# Does an atom gain or lose an electron during beta decay?

Aug 14, 2014

Quick Answer: It can do either.

There are two kinds of β particles, electrons and positrons.

An electron is a β⁻ particle. The antimatter counterpart of an electron is a positron or β⁺ particle.

β⁻ decay

When people speak of β decay, they usually mean β⁻ decay.

β⁻ decay is a process in which a nucleus emits an electron.

The nuclear symbol for a β⁻ particle is $\text{_-1^0"e}$.

Carbon-14 decays to nitrogen-14 by β⁻ emission.

$\text{_6^14"C}$$\text{ _7^14"N}$ + ₋₁⁰e

The sum of the subscripts and the sum of the superscripts must be equal on each side of the equation. Thus, 6 = 7 – 1, and 14 = 14 + 0.

In β⁻ emission, the product has the same mass number and an atomic number that has increased by 1.

β⁺ (Positron) Decay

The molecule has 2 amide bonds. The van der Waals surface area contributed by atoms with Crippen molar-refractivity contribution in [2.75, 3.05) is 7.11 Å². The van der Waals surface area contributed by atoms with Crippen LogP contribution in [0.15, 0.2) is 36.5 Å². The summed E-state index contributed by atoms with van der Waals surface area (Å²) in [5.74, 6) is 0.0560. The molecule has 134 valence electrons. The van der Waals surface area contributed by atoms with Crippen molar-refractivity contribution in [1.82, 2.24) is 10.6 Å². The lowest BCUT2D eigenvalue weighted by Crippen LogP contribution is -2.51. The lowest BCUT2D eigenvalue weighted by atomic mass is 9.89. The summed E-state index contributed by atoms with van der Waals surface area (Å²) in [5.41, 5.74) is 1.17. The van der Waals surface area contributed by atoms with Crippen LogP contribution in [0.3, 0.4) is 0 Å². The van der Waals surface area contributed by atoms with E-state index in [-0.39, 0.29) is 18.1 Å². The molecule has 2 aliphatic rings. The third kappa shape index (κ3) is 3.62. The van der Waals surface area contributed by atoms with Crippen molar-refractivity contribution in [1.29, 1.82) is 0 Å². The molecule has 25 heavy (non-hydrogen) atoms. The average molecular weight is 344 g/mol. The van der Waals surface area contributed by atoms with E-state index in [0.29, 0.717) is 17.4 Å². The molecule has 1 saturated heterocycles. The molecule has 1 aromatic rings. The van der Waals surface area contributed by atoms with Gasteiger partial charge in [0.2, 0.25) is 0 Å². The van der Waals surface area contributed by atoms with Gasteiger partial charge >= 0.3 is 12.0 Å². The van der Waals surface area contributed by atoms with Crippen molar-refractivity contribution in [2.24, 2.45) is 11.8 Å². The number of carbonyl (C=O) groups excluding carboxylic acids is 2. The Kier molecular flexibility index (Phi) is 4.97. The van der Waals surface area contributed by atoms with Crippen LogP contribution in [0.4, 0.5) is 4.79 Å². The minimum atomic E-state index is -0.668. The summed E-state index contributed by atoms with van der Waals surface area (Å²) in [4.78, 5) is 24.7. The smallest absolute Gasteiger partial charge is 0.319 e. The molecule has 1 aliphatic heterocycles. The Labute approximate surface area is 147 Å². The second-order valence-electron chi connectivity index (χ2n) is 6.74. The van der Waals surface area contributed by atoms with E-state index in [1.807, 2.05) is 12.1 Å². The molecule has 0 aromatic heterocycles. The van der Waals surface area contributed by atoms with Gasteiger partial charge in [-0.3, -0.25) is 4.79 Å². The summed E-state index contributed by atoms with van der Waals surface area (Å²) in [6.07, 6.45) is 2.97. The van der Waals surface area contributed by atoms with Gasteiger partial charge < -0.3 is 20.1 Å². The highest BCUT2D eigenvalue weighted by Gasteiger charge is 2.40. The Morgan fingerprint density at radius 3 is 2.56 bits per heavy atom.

The emission of a positron is β⁺ decay.

The symbol for a β⁺ particle is $\text{_1^0"e}$.

Magnesium-23 decays into sodium-23 by positron (β⁺) emission:

$\text{_12^23"Mg" → _11^23"Na" + _1^0"e}$

As before, the sum of the subscripts and the sum of the superscripts must be equal on each side of the equation. Thus, 12 = 11 + 1, and 23 = 23 + 0.

In β⁺ emission, the product has the same mass number and an atomic number that has decreased by 1.

The nucleus chooses the type of β decay that that gives it the most stable neutron-to-proton ratio.